Is reccesion ahead ? ? ? : LUSENET : Countryside : One Thread

I don't normally post, read, or comment on political issues, but heard on some radio news today the economy was going to slow down and we might be in for a reccession. How many of you think this is true? Are you prepared? Would you welcome it? Would you be dismayed? I'd just like some feedback without a lot of ranting about the political issues. I for one would be ready, I think our society as a whole needs to get away from so much commericalism and the more, more, more syndrone. Y2K wasn't enough for some people. Everywhere I turn, (and I don't get out much) it's "Oh lets get this and that and have you seen the new this, isn't it just gorgeous! " sometimes I feel like I'm on a different planet than some of these people, except on this forum, of course. Just museing!

-- Carol in Tx (, December 26, 2000


There are two things to keep in mind about the economy of the USA and other industrialized nations.

1) The economy is all smoke and mirrors. We have no true economy, just a bunch of bean counters with pieces of paper that are worth whatever the other bean counters agree they are worth.

2) Our economy is based on a growing debt. There is no steady state, either the total amount of debt grows, or the economy falls apart. If industry wasn't continually creating new things and new styles to temp people to go farther in debt, there is a recession or depression.

Both of these two facts add up to an economic system that cannot be stable in the long run. There is also a trend that the longer the economy grows, the worse the inevitable recession/depression is. There have been long periods of growth in the past followed by mild recessions, but they seem to be the exception and not the rule.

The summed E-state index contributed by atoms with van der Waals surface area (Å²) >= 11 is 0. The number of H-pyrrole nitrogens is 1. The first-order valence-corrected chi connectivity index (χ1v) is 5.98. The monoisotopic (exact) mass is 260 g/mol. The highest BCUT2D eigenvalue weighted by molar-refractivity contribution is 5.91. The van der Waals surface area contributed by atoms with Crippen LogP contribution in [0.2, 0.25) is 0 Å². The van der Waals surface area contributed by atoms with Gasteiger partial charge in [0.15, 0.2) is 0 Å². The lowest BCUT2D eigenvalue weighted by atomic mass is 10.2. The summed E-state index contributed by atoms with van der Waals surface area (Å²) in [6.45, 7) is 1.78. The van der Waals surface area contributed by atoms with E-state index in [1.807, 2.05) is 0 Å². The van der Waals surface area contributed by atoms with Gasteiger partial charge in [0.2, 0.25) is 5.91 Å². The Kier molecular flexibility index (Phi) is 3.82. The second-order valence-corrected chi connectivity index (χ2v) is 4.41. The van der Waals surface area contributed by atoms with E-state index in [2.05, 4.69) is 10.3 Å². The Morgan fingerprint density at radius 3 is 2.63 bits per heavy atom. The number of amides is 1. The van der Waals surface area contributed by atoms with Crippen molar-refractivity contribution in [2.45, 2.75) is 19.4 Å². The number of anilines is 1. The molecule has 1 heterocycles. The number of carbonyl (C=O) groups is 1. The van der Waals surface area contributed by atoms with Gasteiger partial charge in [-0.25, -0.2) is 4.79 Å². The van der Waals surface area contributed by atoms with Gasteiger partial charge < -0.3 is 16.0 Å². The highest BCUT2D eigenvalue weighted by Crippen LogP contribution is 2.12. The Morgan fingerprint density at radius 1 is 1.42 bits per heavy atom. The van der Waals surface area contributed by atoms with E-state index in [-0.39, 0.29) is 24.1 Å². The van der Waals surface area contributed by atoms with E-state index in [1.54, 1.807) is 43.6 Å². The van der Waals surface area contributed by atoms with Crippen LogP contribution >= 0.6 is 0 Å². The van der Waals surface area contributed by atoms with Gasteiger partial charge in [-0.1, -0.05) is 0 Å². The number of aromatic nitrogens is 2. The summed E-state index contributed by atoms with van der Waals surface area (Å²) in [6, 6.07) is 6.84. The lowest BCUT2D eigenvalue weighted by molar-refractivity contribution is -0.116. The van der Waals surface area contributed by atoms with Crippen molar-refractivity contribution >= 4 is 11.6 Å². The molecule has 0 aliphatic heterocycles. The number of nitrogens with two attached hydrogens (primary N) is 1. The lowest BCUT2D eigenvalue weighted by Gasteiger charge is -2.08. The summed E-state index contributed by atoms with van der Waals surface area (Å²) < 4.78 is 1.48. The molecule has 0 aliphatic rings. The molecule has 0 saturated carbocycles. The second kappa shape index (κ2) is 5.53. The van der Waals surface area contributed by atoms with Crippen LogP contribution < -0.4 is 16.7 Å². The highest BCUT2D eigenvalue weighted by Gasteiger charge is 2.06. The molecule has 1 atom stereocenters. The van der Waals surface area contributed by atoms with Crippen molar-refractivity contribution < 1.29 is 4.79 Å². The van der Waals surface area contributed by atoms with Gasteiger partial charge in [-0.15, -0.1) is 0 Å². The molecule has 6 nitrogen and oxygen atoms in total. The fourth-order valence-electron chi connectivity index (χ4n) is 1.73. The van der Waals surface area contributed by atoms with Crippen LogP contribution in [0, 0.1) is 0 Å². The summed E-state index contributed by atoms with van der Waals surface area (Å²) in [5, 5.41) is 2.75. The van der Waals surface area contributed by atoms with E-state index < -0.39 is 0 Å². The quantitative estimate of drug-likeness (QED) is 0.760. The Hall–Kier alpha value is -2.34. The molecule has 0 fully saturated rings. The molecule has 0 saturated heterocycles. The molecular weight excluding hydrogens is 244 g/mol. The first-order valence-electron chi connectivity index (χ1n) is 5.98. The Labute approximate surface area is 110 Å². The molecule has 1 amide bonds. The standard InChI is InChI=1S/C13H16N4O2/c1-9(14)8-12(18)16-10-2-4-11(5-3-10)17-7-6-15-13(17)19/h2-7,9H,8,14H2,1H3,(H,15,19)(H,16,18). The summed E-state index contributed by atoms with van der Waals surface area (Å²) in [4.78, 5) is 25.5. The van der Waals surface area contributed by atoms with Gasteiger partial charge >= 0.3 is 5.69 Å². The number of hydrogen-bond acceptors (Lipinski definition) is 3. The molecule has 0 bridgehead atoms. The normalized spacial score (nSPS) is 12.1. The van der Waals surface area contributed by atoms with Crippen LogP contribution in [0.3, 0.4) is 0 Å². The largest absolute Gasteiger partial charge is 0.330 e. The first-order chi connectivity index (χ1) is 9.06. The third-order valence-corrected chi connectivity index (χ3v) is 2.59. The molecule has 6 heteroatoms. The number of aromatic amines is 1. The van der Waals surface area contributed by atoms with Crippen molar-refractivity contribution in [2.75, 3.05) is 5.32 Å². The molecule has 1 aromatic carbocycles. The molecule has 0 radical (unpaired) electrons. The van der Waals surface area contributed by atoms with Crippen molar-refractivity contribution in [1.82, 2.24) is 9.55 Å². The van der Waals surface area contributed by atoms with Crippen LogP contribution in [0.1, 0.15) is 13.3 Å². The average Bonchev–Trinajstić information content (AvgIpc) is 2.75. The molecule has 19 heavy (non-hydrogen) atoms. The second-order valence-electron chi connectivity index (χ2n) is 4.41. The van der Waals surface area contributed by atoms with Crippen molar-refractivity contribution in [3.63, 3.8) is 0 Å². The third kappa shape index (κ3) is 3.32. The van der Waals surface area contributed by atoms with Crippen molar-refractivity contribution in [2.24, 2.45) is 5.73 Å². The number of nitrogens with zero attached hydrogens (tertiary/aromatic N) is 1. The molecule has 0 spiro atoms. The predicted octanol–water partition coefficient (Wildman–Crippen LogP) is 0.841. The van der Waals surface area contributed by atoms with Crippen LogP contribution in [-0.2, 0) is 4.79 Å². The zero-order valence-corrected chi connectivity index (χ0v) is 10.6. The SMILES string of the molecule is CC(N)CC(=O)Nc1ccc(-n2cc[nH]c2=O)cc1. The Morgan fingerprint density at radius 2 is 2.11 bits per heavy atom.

Taking a look at how fast the economy grew over the last decade or so, and how unstable stocks have been the last year, I expect a big recession soon. I've been wrong about this in the past though.

As for me, we could hit a depression that would make the 30's look like a bright spot in history and I'd hardly notice.


-- paul (, December 26, 2000.

Of course we are going into recession. Mr. Greenspan has deemed a slowdown neccessary. As Paul stated our economy is charted as a sine curve, always in balanced motion. The only wildcard in the picture is consumer spending and investing habits, which result in triggers to the fed as may happen in Jan. Mr. Greenspans job is to keep the sine from going too far either way. Now is the time this country has to pay for all that dotcom wealth in the spring. By the way, the difference between a recession and a depression - In a recession, your nextdoor neighbor is out of work, In a depression, your brother- in-law is out of work and ringing your bell with the family and suitcases in tow. :)

-- Jay Blair in N. AL (, December 26, 2000.

It seems to me that a recession is a real possibility in the new year. Which brings us another question. I read somewhere where silver and gold are hedges against recession/depression. Is that right and if so why? Never could figure that out. Doug